Julian Assange: New Hillary Info Could Swing Election "If It Catches Fire"Next Wikileaks data dump could be a ‘game changer’
Paul Joseph Watson
Aug. 25, 2016
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According to Julian Assange, the next batch of information Wikileaks releases about Hillary Clinton could swing the election if it "catches fire".
Asked by Fox News host Megyn Kelly if he thought the information in Wikileaks' possession could be a "game-changer" in the U.S. election given that Hillary is currently ahead in the polls, Assange responded in the affirmative.
"I think it's significant, you know, it depends on how it catches fire in the public and in the media," he said.
Elsewhere in the interview, Assange vowed that the information would be released before November 8 and that there was "thousands of pages of material" which would be released in staged batches.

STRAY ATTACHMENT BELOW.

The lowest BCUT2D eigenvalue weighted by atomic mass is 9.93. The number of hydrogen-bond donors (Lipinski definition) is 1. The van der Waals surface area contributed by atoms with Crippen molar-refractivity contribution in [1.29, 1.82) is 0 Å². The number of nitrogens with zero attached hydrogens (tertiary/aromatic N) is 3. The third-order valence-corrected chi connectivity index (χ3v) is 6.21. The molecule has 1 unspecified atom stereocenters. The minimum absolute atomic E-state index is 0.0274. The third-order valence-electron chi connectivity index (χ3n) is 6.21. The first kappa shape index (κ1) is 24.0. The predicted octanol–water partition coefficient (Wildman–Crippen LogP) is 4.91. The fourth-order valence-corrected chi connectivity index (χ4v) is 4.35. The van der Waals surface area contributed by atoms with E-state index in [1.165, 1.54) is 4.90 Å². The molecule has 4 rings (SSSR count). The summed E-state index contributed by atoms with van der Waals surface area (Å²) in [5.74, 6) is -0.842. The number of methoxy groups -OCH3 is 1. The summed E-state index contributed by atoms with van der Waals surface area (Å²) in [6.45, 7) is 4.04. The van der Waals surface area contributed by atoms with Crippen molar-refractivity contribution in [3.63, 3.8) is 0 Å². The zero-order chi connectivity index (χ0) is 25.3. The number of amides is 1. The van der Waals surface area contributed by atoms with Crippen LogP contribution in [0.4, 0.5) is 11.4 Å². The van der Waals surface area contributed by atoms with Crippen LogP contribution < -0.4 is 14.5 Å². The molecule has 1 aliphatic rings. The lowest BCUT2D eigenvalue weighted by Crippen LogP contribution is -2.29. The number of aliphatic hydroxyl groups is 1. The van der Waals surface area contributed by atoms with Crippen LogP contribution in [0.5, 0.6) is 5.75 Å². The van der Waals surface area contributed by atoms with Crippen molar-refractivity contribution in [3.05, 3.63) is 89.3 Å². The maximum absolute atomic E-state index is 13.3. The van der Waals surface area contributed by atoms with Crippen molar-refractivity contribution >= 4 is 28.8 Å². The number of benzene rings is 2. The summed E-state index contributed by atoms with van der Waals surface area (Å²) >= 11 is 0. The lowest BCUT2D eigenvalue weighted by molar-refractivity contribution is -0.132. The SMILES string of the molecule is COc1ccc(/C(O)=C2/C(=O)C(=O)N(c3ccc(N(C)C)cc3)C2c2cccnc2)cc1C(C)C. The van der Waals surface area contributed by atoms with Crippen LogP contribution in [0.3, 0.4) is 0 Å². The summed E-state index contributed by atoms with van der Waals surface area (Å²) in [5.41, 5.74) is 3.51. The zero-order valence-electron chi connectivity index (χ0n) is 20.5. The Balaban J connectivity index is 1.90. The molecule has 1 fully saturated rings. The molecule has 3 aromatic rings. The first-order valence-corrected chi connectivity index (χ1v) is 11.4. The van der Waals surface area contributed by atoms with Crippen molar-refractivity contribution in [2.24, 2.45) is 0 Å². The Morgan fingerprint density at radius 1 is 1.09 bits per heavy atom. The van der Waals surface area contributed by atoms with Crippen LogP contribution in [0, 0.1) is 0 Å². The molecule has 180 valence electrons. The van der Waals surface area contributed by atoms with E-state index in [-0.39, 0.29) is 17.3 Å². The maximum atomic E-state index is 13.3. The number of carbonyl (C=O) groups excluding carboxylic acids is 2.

"People have a right to understand who it is they're electing," said Assange, adding that the information comprised of "a variety of different types of documents, from different types of institutions that are associated with the election campaign, some quite unexpected angles that are quite interesting, some even entertaining."
Assange may be referring to information about Hillary Clinton's ill health, a topic which the campaign has been forced to respond to after our video went viral, attracting over 3.4 million views.
Wikileaks has already begun releasing emails from Hillary's private server that suggest the presidential candidate was suffering from "decision fatigue" and sought information about a drug used to treat Parkinson's and sleepiness.
Other leaks could come from the additional 14,900 emails in the possession of the FBI. On Tuesday, Wikileaks tweeted that it would be releasing some of this "bombshell" information.
As we documented in a previous video, Assange appears to be concerned over his safety given the importance of the information in Wikileaks' possession. He has mentioned in previous interviews about how Hillary is kept constantly updated about his activities.
Earlier this week, UK police took two hours to respond to an intruder at the Ecuadorian Embassy in London where Assange is exiled despite there being a police station just two minutes walk away from the building.